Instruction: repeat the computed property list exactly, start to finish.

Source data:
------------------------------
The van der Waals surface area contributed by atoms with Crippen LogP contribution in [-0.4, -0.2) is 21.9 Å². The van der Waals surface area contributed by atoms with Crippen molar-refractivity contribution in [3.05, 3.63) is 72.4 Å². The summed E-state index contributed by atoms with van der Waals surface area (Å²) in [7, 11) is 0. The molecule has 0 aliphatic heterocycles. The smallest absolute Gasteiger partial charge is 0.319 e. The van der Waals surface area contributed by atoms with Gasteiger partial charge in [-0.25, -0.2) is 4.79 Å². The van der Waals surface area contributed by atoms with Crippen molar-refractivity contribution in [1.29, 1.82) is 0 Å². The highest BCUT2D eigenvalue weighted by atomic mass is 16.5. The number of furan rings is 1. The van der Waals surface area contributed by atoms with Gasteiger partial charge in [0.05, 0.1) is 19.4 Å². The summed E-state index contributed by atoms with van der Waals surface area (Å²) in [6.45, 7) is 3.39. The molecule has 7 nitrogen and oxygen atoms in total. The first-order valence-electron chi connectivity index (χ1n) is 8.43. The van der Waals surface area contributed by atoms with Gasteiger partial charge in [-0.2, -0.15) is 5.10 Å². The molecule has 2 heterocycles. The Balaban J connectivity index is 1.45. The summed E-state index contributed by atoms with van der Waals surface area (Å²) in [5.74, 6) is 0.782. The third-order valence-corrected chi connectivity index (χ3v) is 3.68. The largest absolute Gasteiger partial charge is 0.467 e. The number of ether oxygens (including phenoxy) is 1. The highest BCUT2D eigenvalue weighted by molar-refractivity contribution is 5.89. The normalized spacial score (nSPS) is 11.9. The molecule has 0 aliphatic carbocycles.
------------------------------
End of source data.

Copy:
The van der Waals surface area contributed by atoms with Crippen LogP contribution in [-0.4, -0.2) is 21.9 Å². The van der Waals surface area contributed by atoms with Crippen molar-refractivity contribution in [3.05, 3.63) is 72.4 Å². The summed E-state index contributed by atoms with van der Waals surface area (Å²) in [7, 11) is 0. The molecule has 0 aliphatic heterocycles. The smallest absolute Gasteiger partial charge is 0.319 e. The van der Waals surface area contributed by atoms with Gasteiger partial charge in [-0.25, -0.2) is 4.79 Å². The van der Waals surface area contributed by atoms with Crippen molar-refractivity contribution in [1.29, 1.82) is 0 Å². The highest BCUT2D eigenvalue weighted by atomic mass is 16.5. The number of furan rings is 1. The van der Waals surface area contributed by atoms with Gasteiger partial charge in [0.05, 0.1) is 19.4 Å². The summed E-state index contributed by atoms with van der Waals surface area (Å²) in [6.45, 7) is 3.39. The molecule has 7 nitrogen and oxygen atoms in total. The first-order valence-electron chi connectivity index (χ1n) is 8.43. The van der Waals surface area contributed by atoms with Gasteiger partial charge in [-0.2, -0.15) is 5.10 Å². The molecule has 2 heterocycles. The Balaban J connectivity index is 1.45. The summed E-state index contributed by atoms with van der Waals surface area (Å²) in [5.74, 6) is 0.782. The third-order valence-corrected chi connectivity index (χ3v) is 3.68. The largest absolute Gasteiger partial charge is 0.467 e. The number of ether oxygens (including phenoxy) is 1. The highest BCUT2D eigenvalue weighted by molar-refractivity contribution is 5.89. The normalized spacial score (nSPS) is 11.9. The molecule has 0 aliphatic carbocycles.